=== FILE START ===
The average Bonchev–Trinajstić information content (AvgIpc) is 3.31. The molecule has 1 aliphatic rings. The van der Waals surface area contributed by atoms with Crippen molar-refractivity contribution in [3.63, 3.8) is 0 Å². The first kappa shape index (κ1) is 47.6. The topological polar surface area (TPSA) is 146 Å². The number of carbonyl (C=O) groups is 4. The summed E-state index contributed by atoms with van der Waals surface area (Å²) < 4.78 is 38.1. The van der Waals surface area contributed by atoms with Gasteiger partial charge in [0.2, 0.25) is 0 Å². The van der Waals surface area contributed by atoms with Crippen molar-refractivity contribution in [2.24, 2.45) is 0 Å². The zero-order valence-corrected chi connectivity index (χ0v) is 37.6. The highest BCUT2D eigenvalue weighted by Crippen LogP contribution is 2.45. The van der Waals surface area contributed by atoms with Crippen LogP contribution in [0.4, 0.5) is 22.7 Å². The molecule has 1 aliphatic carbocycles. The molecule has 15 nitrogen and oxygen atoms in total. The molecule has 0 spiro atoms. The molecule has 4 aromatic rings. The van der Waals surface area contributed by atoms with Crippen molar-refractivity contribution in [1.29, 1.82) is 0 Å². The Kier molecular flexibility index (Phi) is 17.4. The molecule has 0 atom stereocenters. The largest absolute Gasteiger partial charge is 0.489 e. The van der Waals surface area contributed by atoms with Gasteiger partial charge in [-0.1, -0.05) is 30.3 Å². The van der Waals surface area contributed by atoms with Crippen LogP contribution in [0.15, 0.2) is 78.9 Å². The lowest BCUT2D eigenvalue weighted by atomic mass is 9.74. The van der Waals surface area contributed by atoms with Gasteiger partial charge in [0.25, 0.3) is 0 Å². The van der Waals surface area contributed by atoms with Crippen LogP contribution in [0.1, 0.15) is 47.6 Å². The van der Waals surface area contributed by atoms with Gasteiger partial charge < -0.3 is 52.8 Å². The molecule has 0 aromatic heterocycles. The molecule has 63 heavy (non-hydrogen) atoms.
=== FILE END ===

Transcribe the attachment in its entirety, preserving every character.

The average Bonchev–Trinajstić information content (AvgIpc) is 3.31. The molecule has 1 aliphatic rings. The van der Waals surface area contributed by atoms with Crippen molar-refractivity contribution in [3.63, 3.8) is 0 Å². The first kappa shape index (κ1) is 47.6. The topological polar surface area (TPSA) is 146 Å². The number of carbonyl (C=O) groups is 4. The summed E-state index contributed by atoms with van der Waals surface area (Å²) < 4.78 is 38.1. The van der Waals surface area contributed by atoms with Gasteiger partial charge in [0.2, 0.25) is 0 Å². The van der Waals surface area contributed by atoms with Crippen molar-refractivity contribution in [2.24, 2.45) is 0 Å². The zero-order valence-corrected chi connectivity index (χ0v) is 37.6. The highest BCUT2D eigenvalue weighted by Crippen LogP contribution is 2.45. The van der Waals surface area contributed by atoms with Crippen LogP contribution in [0.4, 0.5) is 22.7 Å². The molecule has 1 aliphatic carbocycles. The molecule has 15 nitrogen and oxygen atoms in total. The molecule has 0 spiro atoms. The molecule has 4 aromatic rings. The van der Waals surface area contributed by atoms with Crippen molar-refractivity contribution in [1.29, 1.82) is 0 Å². The Kier molecular flexibility index (Phi) is 17.4. The molecule has 0 atom stereocenters. The largest absolute Gasteiger partial charge is 0.489 e. The van der Waals surface area contributed by atoms with Gasteiger partial charge in [-0.1, -0.05) is 30.3 Å². The van der Waals surface area contributed by atoms with Crippen LogP contribution in [0.15, 0.2) is 78.9 Å². The lowest BCUT2D eigenvalue weighted by atomic mass is 9.74. The van der Waals surface area contributed by atoms with Gasteiger partial charge in [0.25, 0.3) is 0 Å². The van der Waals surface area contributed by atoms with Crippen LogP contribution in [0.1, 0.15) is 47.6 Å². The van der Waals surface area contributed by atoms with Gasteiger partial charge < -0.3 is 52.8 Å². The molecule has 0 aromatic heterocycles. The molecule has 63 heavy (non-hydrogen) atoms.